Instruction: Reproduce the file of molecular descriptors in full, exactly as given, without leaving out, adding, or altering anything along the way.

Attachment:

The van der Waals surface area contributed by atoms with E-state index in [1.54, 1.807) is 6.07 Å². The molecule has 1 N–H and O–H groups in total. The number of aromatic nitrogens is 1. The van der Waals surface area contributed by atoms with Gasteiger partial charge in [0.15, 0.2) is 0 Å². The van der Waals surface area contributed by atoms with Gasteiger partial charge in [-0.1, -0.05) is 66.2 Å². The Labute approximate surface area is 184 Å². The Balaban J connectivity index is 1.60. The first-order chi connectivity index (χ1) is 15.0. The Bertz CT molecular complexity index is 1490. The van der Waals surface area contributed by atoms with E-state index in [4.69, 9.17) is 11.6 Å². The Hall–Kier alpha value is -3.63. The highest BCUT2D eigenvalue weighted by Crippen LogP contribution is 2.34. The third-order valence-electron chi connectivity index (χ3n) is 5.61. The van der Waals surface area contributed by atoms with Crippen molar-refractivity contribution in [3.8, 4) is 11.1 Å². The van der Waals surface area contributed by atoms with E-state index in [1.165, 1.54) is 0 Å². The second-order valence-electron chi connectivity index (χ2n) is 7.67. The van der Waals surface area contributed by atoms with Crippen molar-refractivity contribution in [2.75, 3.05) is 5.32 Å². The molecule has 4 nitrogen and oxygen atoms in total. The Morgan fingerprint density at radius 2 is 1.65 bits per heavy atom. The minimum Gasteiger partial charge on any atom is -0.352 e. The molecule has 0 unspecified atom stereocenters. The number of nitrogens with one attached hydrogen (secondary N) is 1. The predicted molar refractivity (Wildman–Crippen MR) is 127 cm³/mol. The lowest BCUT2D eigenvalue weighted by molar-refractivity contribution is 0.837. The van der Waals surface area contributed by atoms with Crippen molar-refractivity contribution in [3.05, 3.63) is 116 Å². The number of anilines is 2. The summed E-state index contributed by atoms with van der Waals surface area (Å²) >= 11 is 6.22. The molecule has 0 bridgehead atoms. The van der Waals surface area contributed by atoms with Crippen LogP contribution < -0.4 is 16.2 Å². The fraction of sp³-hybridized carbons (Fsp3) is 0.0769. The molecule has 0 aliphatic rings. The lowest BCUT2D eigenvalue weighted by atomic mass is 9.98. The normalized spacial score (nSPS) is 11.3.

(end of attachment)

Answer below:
The van der Waals surface area contributed by atoms with E-state index in [1.54, 1.807) is 6.07 Å². The molecule has 1 N–H and O–H groups in total. The number of aromatic nitrogens is 1. The van der Waals surface area contributed by atoms with Gasteiger partial charge in [0.15, 0.2) is 0 Å². The van der Waals surface area contributed by atoms with Gasteiger partial charge in [-0.1, -0.05) is 66.2 Å². The Labute approximate surface area is 184 Å². The Balaban J connectivity index is 1.60. The first-order chi connectivity index (χ1) is 15.0. The Bertz CT molecular complexity index is 1490. The van der Waals surface area contributed by atoms with E-state index in [4.69, 9.17) is 11.6 Å². The Hall–Kier alpha value is -3.63. The highest BCUT2D eigenvalue weighted by Crippen LogP contribution is 2.34. The third-order valence-electron chi connectivity index (χ3n) is 5.61. The van der Waals surface area contributed by atoms with Crippen molar-refractivity contribution in [3.8, 4) is 11.1 Å². The van der Waals surface area contributed by atoms with E-state index in [1.165, 1.54) is 0 Å². The second-order valence-electron chi connectivity index (χ2n) is 7.67. The van der Waals surface area contributed by atoms with Crippen molar-refractivity contribution in [2.75, 3.05) is 5.32 Å². The molecule has 4 nitrogen and oxygen atoms in total. The Morgan fingerprint density at radius 2 is 1.65 bits per heavy atom. The minimum Gasteiger partial charge on any atom is -0.352 e. The molecule has 0 unspecified atom stereocenters. The number of nitrogens with one attached hydrogen (secondary N) is 1. The predicted molar refractivity (Wildman–Crippen MR) is 127 cm³/mol. The lowest BCUT2D eigenvalue weighted by molar-refractivity contribution is 0.837. The van der Waals surface area contributed by atoms with Crippen molar-refractivity contribution in [3.05, 3.63) is 116 Å². The number of anilines is 2. The summed E-state index contributed by atoms with van der Waals surface area (Å²) >= 11 is 6.22. The molecule has 0 bridgehead atoms. The van der Waals surface area contributed by atoms with Crippen LogP contribution < -0.4 is 16.2 Å². The fraction of sp³-hybridized carbons (Fsp3) is 0.0769. The molecule has 0 aliphatic rings. The lowest BCUT2D eigenvalue weighted by atomic mass is 9.98. The normalized spacial score (nSPS) is 11.3.